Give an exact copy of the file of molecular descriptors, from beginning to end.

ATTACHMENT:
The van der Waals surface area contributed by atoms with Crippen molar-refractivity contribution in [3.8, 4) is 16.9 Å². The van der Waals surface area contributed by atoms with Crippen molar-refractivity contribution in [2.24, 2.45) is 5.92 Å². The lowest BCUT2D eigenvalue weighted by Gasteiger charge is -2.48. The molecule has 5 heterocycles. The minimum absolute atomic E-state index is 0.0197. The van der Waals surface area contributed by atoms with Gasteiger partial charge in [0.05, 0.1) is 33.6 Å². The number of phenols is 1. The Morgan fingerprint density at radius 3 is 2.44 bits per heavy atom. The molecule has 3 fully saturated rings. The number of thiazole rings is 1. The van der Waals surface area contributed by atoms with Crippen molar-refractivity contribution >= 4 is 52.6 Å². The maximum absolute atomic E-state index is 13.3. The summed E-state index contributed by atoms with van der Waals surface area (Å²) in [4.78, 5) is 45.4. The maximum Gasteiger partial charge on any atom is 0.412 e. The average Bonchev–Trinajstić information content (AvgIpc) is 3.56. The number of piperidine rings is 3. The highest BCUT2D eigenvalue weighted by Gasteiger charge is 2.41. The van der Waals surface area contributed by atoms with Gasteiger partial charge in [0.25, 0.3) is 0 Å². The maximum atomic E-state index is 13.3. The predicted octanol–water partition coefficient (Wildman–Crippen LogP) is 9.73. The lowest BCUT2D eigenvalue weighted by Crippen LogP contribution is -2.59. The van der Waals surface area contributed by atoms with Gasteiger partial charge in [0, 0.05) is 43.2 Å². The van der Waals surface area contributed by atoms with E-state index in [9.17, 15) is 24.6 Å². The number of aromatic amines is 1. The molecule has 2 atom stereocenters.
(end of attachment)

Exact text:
The van der Waals surface area contributed by atoms with Crippen molar-refractivity contribution in [3.8, 4) is 16.9 Å². The van der Waals surface area contributed by atoms with Crippen molar-refractivity contribution in [2.24, 2.45) is 5.92 Å². The lowest BCUT2D eigenvalue weighted by Gasteiger charge is -2.48. The molecule has 5 heterocycles. The minimum absolute atomic E-state index is 0.0197. The van der Waals surface area contributed by atoms with Gasteiger partial charge in [0.05, 0.1) is 33.6 Å². The number of phenols is 1. The Morgan fingerprint density at radius 3 is 2.44 bits per heavy atom. The molecule has 3 fully saturated rings. The number of thiazole rings is 1. The van der Waals surface area contributed by atoms with Crippen molar-refractivity contribution >= 4 is 52.6 Å². The maximum absolute atomic E-state index is 13.3. The summed E-state index contributed by atoms with van der Waals surface area (Å²) in [4.78, 5) is 45.4. The maximum Gasteiger partial charge on any atom is 0.412 e. The average Bonchev–Trinajstić information content (AvgIpc) is 3.56. The number of piperidine rings is 3. The highest BCUT2D eigenvalue weighted by Gasteiger charge is 2.41. The van der Waals surface area contributed by atoms with Gasteiger partial charge in [0.25, 0.3) is 0 Å². The maximum atomic E-state index is 13.3. The predicted octanol–water partition coefficient (Wildman–Crippen LogP) is 9.73. The lowest BCUT2D eigenvalue weighted by Crippen LogP contribution is -2.59. The van der Waals surface area contributed by atoms with Gasteiger partial charge in [0, 0.05) is 43.2 Å². The van der Waals surface area contributed by atoms with E-state index in [9.17, 15) is 24.6 Å². The number of aromatic amines is 1. The molecule has 2 atom stereocenters.